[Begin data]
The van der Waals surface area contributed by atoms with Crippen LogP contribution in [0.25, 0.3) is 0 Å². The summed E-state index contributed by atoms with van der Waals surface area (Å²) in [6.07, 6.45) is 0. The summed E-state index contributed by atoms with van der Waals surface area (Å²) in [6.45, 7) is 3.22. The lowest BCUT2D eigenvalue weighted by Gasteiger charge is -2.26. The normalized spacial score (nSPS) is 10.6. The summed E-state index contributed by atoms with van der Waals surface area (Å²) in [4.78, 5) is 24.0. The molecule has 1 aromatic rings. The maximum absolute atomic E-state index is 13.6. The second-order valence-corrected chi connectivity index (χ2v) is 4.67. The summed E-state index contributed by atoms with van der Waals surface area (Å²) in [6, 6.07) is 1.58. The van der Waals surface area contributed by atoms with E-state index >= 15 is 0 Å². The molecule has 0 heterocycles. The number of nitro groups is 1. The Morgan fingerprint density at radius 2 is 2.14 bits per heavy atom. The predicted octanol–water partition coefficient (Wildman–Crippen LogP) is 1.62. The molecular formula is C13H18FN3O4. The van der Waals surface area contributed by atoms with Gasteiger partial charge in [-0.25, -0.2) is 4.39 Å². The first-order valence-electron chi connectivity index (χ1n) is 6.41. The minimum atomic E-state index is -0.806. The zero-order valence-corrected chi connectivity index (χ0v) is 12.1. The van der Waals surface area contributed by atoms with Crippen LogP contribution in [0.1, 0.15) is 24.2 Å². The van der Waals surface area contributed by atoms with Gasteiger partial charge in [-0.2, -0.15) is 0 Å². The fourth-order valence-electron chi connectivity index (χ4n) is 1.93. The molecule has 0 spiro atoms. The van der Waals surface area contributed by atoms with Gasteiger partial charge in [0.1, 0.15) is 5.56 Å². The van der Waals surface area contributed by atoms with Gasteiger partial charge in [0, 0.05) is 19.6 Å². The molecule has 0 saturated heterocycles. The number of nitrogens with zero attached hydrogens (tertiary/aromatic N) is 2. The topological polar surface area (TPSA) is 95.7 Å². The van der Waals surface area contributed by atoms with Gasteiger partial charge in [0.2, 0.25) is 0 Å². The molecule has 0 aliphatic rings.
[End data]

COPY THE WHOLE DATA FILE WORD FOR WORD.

The van der Waals surface area contributed by atoms with Crippen LogP contribution in [0.25, 0.3) is 0 Å². The summed E-state index contributed by atoms with van der Waals surface area (Å²) in [6.07, 6.45) is 0. The summed E-state index contributed by atoms with van der Waals surface area (Å²) in [6.45, 7) is 3.22. The lowest BCUT2D eigenvalue weighted by Gasteiger charge is -2.26. The normalized spacial score (nSPS) is 10.6. The summed E-state index contributed by atoms with van der Waals surface area (Å²) in [4.78, 5) is 24.0. The molecule has 1 aromatic rings. The maximum absolute atomic E-state index is 13.6. The second-order valence-corrected chi connectivity index (χ2v) is 4.67. The summed E-state index contributed by atoms with van der Waals surface area (Å²) in [6, 6.07) is 1.58. The van der Waals surface area contributed by atoms with E-state index >= 15 is 0 Å². The molecule has 0 heterocycles. The number of nitro groups is 1. The Morgan fingerprint density at radius 2 is 2.14 bits per heavy atom. The predicted octanol–water partition coefficient (Wildman–Crippen LogP) is 1.62. The molecular formula is C13H18FN3O4. The van der Waals surface area contributed by atoms with Gasteiger partial charge in [-0.25, -0.2) is 4.39 Å². The first-order valence-electron chi connectivity index (χ1n) is 6.41. The minimum atomic E-state index is -0.806. The zero-order valence-corrected chi connectivity index (χ0v) is 12.1. The van der Waals surface area contributed by atoms with Crippen LogP contribution in [0.1, 0.15) is 24.2 Å². The van der Waals surface area contributed by atoms with Gasteiger partial charge in [-0.2, -0.15) is 0 Å². The fourth-order valence-electron chi connectivity index (χ4n) is 1.93. The molecule has 0 spiro atoms. The van der Waals surface area contributed by atoms with Gasteiger partial charge in [0.1, 0.15) is 5.56 Å². The van der Waals surface area contributed by atoms with Gasteiger partial charge in [0, 0.05) is 19.6 Å². The molecule has 0 saturated heterocycles. The number of nitrogens with zero attached hydrogens (tertiary/aromatic N) is 2. The topological polar surface area (TPSA) is 95.7 Å². The van der Waals surface area contributed by atoms with Gasteiger partial charge in [0.2, 0.25) is 0 Å². The molecule has 0 aliphatic rings.